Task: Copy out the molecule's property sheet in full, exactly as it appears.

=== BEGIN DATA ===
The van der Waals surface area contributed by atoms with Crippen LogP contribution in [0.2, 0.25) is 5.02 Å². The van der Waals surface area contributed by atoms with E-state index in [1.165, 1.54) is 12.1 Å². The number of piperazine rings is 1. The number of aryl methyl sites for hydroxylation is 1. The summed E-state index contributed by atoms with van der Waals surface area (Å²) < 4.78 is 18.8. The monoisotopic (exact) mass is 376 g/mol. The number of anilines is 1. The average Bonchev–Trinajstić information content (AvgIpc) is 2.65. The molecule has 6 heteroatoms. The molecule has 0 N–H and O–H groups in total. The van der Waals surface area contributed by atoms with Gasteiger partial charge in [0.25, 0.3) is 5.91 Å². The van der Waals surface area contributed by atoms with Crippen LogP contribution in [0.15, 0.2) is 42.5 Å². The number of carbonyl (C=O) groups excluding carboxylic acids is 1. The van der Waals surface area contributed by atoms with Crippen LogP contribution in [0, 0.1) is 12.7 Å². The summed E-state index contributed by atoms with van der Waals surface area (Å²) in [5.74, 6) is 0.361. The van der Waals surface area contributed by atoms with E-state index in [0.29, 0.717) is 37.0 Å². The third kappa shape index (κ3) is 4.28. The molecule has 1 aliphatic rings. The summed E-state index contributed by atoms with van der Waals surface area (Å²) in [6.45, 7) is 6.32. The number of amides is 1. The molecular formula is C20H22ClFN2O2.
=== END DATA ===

The van der Waals surface area contributed by atoms with Crippen LogP contribution in [0.2, 0.25) is 5.02 Å². The van der Waals surface area contributed by atoms with E-state index in [1.165, 1.54) is 12.1 Å². The number of piperazine rings is 1. The number of aryl methyl sites for hydroxylation is 1. The summed E-state index contributed by atoms with van der Waals surface area (Å²) < 4.78 is 18.8. The monoisotopic (exact) mass is 376 g/mol. The number of anilines is 1. The average Bonchev–Trinajstić information content (AvgIpc) is 2.65. The molecule has 6 heteroatoms. The molecule has 0 N–H and O–H groups in total. The van der Waals surface area contributed by atoms with Gasteiger partial charge in [0.25, 0.3) is 5.91 Å². The van der Waals surface area contributed by atoms with Crippen LogP contribution in [0.15, 0.2) is 42.5 Å². The number of carbonyl (C=O) groups excluding carboxylic acids is 1. The van der Waals surface area contributed by atoms with Crippen LogP contribution in [0, 0.1) is 12.7 Å². The summed E-state index contributed by atoms with van der Waals surface area (Å²) in [5.74, 6) is 0.361. The van der Waals surface area contributed by atoms with E-state index in [0.29, 0.717) is 37.0 Å². The third kappa shape index (κ3) is 4.28. The molecule has 1 aliphatic rings. The summed E-state index contributed by atoms with van der Waals surface area (Å²) in [6.45, 7) is 6.32. The number of amides is 1. The molecular formula is C20H22ClFN2O2.